Governor, attorney general among statewide races in Kentucky
LOUISVILLE, Ky. (AP) — Candidates in Kentucky’s primary election are seeking party nominations in the governor, attorney general, secretary of state and other statewide races.
More than 3.4 million Kentuckians are registered to vote, and Election Day polls open Tuesday at 6 a.m. and close at 6 p.m. local time.
Secretary of State Alison Lundergan Grimes projects 12.5 percent of registered voters will turn out.
Here’s a look at some key races on Tuesday’s ballot:
Republican Gov. Matt Bevin has drawn three challengers in the Republican primary, but Bevin is expected to retain his party’s nomination in the fall. Four Democrats are running.
The top Democratic candidates on the May 21 primary ballot — Attorney General Andy Beshear, state House Minority Floor Leader Rocky Adkins and ex-state Auditor Adam Edelen — are competing for the support of a Democratic base riled up by Bevin’s combative style. Also running is Democratic candidate Geoff Young. Beshear, the son of former Kentucky Gov. Steve Beshear, casts himself as Bevin’s main rival. Adkins, the top-ranking Democrat in the Kentucky House, points to his experience in helping craft budgets and shape legislation. Edelen touts himself as best able to transform Kentucky’s economy.
Bevin’s challengers in the GOP primary are Robert Goforth, a state representative from southeastern Kentucky; Williams Woods, a bus driver and real estate agent from northern Kentucky; and Ike Lawrence, a real estate developer from Lexington.
Two Republicans and a Democrat are running in primaries for state attorney general. A Kentucky state senator and a former aide to U.S. Sen. Mitch McConnell are battling over the Republican nomination. State Sen. Wil Schroder of Wilder, a former county prosecutor, holds a GOP leadership position and calls himself a Trump Republican. Daniel Cameron served as McConnell’s lawyer and assisted in the confirmation of several conservative judges, including U.S. Supreme Court Justice Neil Gorsuch.
The winner will face former Kentucky Attorney General Greg Stumbo, who is unopposed in the Democratic primary. Stumbo was attorney general from 2004 to 2008.
SECRETARY OF STATE
The primaries for Kentucky secretary of state drew eight people hoping to replace Alison Lundergan Grimes, who is finishing her second term and cannot run again.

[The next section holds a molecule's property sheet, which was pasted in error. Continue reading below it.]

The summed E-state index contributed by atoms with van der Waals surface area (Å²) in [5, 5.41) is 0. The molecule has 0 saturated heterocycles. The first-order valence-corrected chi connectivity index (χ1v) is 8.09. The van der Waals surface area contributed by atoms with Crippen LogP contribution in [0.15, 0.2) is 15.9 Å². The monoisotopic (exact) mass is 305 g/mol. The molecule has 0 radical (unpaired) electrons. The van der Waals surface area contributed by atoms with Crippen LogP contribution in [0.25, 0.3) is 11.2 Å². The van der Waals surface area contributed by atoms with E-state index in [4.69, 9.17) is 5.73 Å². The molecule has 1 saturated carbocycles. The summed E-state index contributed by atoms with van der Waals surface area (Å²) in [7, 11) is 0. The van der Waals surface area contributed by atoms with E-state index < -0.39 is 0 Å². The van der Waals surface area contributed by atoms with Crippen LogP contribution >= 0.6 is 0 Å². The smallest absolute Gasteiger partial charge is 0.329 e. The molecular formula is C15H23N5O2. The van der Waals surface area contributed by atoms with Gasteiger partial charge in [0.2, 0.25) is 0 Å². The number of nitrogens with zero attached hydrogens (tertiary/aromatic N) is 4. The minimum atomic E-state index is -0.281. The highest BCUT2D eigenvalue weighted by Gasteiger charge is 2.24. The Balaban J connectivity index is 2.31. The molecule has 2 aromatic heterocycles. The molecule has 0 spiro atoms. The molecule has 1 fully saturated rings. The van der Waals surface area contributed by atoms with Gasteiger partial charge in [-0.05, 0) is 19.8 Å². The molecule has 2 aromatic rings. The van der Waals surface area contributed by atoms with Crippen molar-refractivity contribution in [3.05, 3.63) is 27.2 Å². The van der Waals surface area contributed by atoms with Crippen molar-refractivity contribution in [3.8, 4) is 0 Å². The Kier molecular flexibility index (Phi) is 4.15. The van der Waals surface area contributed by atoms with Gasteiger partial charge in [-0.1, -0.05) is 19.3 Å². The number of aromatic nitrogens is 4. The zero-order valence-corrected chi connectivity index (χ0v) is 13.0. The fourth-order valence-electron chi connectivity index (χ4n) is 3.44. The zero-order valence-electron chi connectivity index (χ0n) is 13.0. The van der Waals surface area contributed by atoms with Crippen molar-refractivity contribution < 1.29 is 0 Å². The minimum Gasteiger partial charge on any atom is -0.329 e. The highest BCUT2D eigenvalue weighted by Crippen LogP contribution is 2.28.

The highest profile Democrat is Heather French Henry, a former Miss America and former commissioner of the Department of Veterans Affairs. Other Democrats in the race are teacher and business owner Jason Griffith, former Air Force Capt. Jason Belcher and comic book artist Geoff Sebesta. Candidates in the Republican primary include cybersecurity professional Stephen Knipper, who ran against Grimes four years ago; attorney and former Board of Elections member Michael Adams; former general counsel of the Justice and Public Safety Cabinet Andrew English; and former Secret Service agent Carl Nett.
Kentucky Auditor Mike Harmon, a Republican, is unopposed in the primary and will face one of three Democrats in his bid for a second term. The three in the Democratic primary are: Sheri Donahue, a cybersecurity professional; teacher Kelsey Hayes Coots; and Chris Tobe, who served as a trustee for Kentucky Retirement Systems and wrote “Kentucky Fried Pensions,” a book detailing problems with the state’s public pension plan.
Democrats Michael Bowman, a banker and graphic designer, and business owner Josh Mers are running for the Democratic nomination for state treasurer. The winner will face Republican incumbent Allison Ball, who is unopposed in the GOP primary.
SECRETARY OF AGRICULTURE
Agriculture Commissioner Ryan Quarles, the Republican incumbent, drew a challenger for the May primary. Hemp farmer Bill Polyniak says he wants to champion legislation that will benefit Kentucky farmers in the cannabis markets.
Democrats running for the nomination are Scott County farmer Robert Conway and Glasgow City Councilman and farmer Joe Trigg.